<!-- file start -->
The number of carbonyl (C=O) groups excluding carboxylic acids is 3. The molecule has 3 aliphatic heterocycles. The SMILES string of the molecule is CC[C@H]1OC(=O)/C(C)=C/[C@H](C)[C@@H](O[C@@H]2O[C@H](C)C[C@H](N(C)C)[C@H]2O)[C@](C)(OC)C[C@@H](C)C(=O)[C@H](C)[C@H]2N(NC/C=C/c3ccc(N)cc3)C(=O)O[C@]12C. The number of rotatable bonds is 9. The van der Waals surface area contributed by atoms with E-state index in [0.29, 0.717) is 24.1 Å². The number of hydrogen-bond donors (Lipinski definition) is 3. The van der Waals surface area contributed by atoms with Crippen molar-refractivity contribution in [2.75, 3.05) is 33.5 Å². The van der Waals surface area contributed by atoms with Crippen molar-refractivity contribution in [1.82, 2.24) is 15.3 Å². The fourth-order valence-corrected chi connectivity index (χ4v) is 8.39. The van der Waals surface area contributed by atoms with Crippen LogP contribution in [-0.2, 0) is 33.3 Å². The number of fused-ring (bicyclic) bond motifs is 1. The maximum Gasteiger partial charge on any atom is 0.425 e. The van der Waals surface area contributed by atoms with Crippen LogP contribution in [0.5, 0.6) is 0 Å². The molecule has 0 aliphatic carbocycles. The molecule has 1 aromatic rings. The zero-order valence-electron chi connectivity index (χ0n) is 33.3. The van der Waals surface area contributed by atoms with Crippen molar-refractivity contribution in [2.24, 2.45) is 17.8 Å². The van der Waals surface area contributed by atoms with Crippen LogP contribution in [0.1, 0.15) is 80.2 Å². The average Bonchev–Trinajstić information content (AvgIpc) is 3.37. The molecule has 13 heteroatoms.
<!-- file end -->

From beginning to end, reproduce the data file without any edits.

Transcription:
The number of carbonyl (C=O) groups excluding carboxylic acids is 3. The molecule has 3 aliphatic heterocycles. The SMILES string of the molecule is CC[C@H]1OC(=O)/C(C)=C/[C@H](C)[C@@H](O[C@@H]2O[C@H](C)C[C@H](N(C)C)[C@H]2O)[C@](C)(OC)C[C@@H](C)C(=O)[C@H](C)[C@H]2N(NC/C=C/c3ccc(N)cc3)C(=O)O[C@]12C. The number of rotatable bonds is 9. The van der Waals surface area contributed by atoms with E-state index in [0.29, 0.717) is 24.1 Å². The number of hydrogen-bond donors (Lipinski definition) is 3. The van der Waals surface area contributed by atoms with Crippen molar-refractivity contribution in [2.75, 3.05) is 33.5 Å². The van der Waals surface area contributed by atoms with Crippen molar-refractivity contribution in [1.82, 2.24) is 15.3 Å². The fourth-order valence-corrected chi connectivity index (χ4v) is 8.39. The van der Waals surface area contributed by atoms with Crippen LogP contribution in [-0.2, 0) is 33.3 Å². The number of fused-ring (bicyclic) bond motifs is 1. The maximum Gasteiger partial charge on any atom is 0.425 e. The van der Waals surface area contributed by atoms with Crippen LogP contribution in [0.5, 0.6) is 0 Å². The molecule has 0 aliphatic carbocycles. The molecule has 1 aromatic rings. The zero-order valence-electron chi connectivity index (χ0n) is 33.3. The van der Waals surface area contributed by atoms with Crippen molar-refractivity contribution in [2.24, 2.45) is 17.8 Å². The van der Waals surface area contributed by atoms with Crippen LogP contribution in [0.1, 0.15) is 80.2 Å². The average Bonchev–Trinajstić information content (AvgIpc) is 3.37. The molecule has 13 heteroatoms.